When we think of hospitality, we think of the personal touch—white gloves, silent service, anticipating needs. But as our world changes, so do the ways that this personal touch can be provided to our clients. As COVID-19 took hold over a year ago, it became clear that many sectors were being forced to change. The Centers for Disease Control guidance to avoid touching certain surfaces and maintain social distance certainly changes the way we deliver the personal touch that the hotel industry is known for.
One thing we all know for sure is that guests hate waiting. Even before the pandemic, the hotel industry was starting to move toward more contactless and self-service options to abate this issue and better serve tech-savvy customers. If you’re traveling for business, being stuck behind a large group of leisure travelers can drastically alter your experience before you’ve even checked in. In Las Vegas, the MGM Grand installed large tablets and increased access to digital check-in via the mobile app to improve efficiency and check in on your own without having to wait in line at all.
Meeting guests where they are is our ultimate job throughout the hospitality industry. Therefore, the more we can listen to what they prefer, the more our profits and success will increase. McKinsey & Company released a study this year that Americans’ preference for contactless options has increased by 20%. It’s not hard to believe as we see the prevalence of online grocery shopping, food delivery, and even self-driving taxis. The hotel industry must continue to explore ways that guests can have an experience that suits them and matches their travel goals.
Increased adoption of mobile and emerging technology
For most major hotel chains, mobile apps are not new. (For resorts and hotels associated with theme parks and attractions, pre-pandemic we also saw the adoption of RFID-enabled wristbands for keyless entry and payments.) However, last year the pandemic spurred wider adoption of apps for hotels by a broader group of users. The pandemic also created completely new needs that can be serviced through an app – contact tracing and basic health screenings, supporting social distancing by booking amenity services like reserving a parking spot, ordering room service, and selecting time slots for hot tubs and pool areas.
For knowledge workers, increased flexibility around remote work also opened up a new category of work from hotels for those looking for a change of scenery. With more people working from home than ever before, providing a safe and secure network is more important than ever. Appealing to home workers by offering them a change of pace and place, you can entice a completely different guest population than we’ve seen before. What guests want can vary, but by meeting needs and appealing to travelers, I’m confident the industry will recover.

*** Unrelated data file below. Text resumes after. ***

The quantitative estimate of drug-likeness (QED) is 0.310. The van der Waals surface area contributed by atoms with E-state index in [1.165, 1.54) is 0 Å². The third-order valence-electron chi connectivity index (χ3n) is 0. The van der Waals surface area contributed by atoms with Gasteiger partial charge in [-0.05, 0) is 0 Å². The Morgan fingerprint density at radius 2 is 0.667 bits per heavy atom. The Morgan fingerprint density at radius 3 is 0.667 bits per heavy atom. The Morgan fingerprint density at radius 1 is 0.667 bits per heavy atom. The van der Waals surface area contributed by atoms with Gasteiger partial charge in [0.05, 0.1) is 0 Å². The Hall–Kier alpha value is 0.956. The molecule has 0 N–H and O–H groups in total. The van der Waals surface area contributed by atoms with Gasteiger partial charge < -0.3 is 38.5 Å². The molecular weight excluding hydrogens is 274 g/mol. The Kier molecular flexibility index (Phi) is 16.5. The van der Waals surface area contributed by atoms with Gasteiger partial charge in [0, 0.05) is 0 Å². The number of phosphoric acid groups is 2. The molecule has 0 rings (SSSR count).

Solve for pain points and lean into your value proposition, don’t just chase tech trends
The most important thing I always remind my clients when looking at technology solutions is it’s not just about doing what’s hip and up and coming, but it’s about actually helping consumers solve problems. First, when you’re thinking about innovation start by asking yourself what needs and wants your guests have in general. Where are the areas with the greatest friction or a current success that can be doubled down on? Before you jump to how to solve this using an app – think more broadly about the best way to address the customer's needs. Second, consider other commonly used applications – whether it’s for entertainment, controlling smart home devices, messaging or e-commerce, customers’ expectations are anchored in tools. If you build a similar feature into your app, what are the common patterns you should replicate to make it easier for users to know how to find or use the feature for the first time.
A bright future
The good news is that this sector is primed to return like never before because of the sheer fact that people want out—out of their homes, out of their towns, out of their countries. When we return to safe travel, I believe that we will see a surge of domestic and international guests flocking to hotels. In a sector that could get stale over time, I’m excited about the opportunity to shake up how we do business. The big question now is how we’re going to use safe, contactless, and self-service options to enable personal touch—not eliminate it. Hotels should be prepared with digital offerings as bookings begin to increase. Lower volumes of travelers, while generally unfavorable for the industry, provide an opportunity to roll out features and get early feedback from a small group of beta users. Customers have zero tolerance for outdated or “user-unfriendly” apps and tech - brands that use this time to invest will be poised to take advantage when guests return.
Don’t forget that innovation is not just for your guests – it’s also for your employees to enable them to better serve your customers. Routine tasks related to hotel operations that can be simplified using technology frees up time for team members to be available to your guests – everything from streamlining staff scheduling to IoT-enabled predictive maintenance for amenities will help brands drive better employee and guest experiences in the future.
About Laura Graves
Laura Graves is the Managing Director at Devbridge. She leads a cross-functional team of product management, product design, and business development professionals. She is responsible for growing the services business by ensuring consistent delivery of quality digital solutions at industry-leading speeds. She has worked with many hospitality clients including a major resort franchise and airline to build apps that enable self-service from guests to improve the customer service process.